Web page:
Hydrophobic Engineering of a Bacterial Nanodimensional Capsule Protein
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Recently, numerous protein-based nanomedicine platforms have been intensively explored. These systems are usually composed of self-assembling proteins that form controllable systems with different shapes and types. A particular type of the self-assembling proteins is the cage protein bacterioferritin (Bfr), a hollow protein that belongs to the ferritin superfamily of iron storage proteins. Bfr is composed of 24 identical protomers with 12 heme cofactors intercalated between adjacent subunits. Bfr has an 8 nm interior diameter and a 12 nm exterior diameter amenable for controllable modification. Previous investigations in the Honek laboratory involved engineering the Bfr cage proteins towards controlling the encapsulation of various guest molecules within its cavity. Polyhistidine amino acid sequences (His6-tags) were added to each of the C-termini of the Bfr protein subunits, which point towards the interior cavity of the protein, and successfully utilized as selective affinity interaction sites to bind several cargos such as a gold nanoparticle (AuNP), and a fluorescently labeled tetrameric protein, streptavidin. Additionally, the intrinsic heme cofactors were modified in different ways and reintroduced to the Bfr cage protein providing another approach for engineering this complex system. In the current study, the previously established engineering methodologies were utilized to investigate the possibility of engineering the Bfr cavity to be more hydrophobic and to examine its capability for encapsulating different hydrophobic molecules. The complexation between two different types of fatty acid-based molecules and the His6-Bfr cage protein was successfully achieved and analyzed. The two proof of concept guests studied in our laboratory were: a synthesized nonadecanoyl-nitrilotriacetic acid micelle and a commercially available lipid that has an NTA functionality preloaded with nickel ion. Also, another approach for labeling the heme propionate groups with long alkyl chains was investigated. Two long alkyl chain primary amines were successfully added to the heme; however, the poor aqueous solubility of these hydrophobic analogues acts like a barrier towards their successful incorporation into the Bfr cage. The results gained from the above investigations highlight novel applications of not only Bfr, but also other cage proteins that have similar characteristics.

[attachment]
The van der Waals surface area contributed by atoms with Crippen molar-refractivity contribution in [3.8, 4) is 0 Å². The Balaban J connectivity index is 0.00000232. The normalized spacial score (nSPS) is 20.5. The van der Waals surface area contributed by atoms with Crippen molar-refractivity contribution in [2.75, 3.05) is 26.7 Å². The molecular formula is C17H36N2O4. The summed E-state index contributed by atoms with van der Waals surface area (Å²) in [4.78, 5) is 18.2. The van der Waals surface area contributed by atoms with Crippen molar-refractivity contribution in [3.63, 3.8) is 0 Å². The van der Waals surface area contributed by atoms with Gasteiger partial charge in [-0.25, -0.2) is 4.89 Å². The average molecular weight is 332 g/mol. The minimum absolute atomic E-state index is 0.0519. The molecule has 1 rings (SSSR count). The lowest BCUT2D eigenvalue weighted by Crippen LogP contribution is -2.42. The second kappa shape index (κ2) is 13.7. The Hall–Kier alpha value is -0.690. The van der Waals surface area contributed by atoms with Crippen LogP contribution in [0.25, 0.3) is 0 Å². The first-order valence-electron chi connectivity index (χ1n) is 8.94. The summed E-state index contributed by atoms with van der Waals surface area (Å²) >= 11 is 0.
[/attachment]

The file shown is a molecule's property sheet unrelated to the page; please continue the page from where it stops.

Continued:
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OMAIMA RAMADAN BEN KRAYEM (2017). Hydrophobic Engineering of a Bacterial Nanodimensional Capsule Protein. UWSpace. http://hdl.handle.net/10012/12055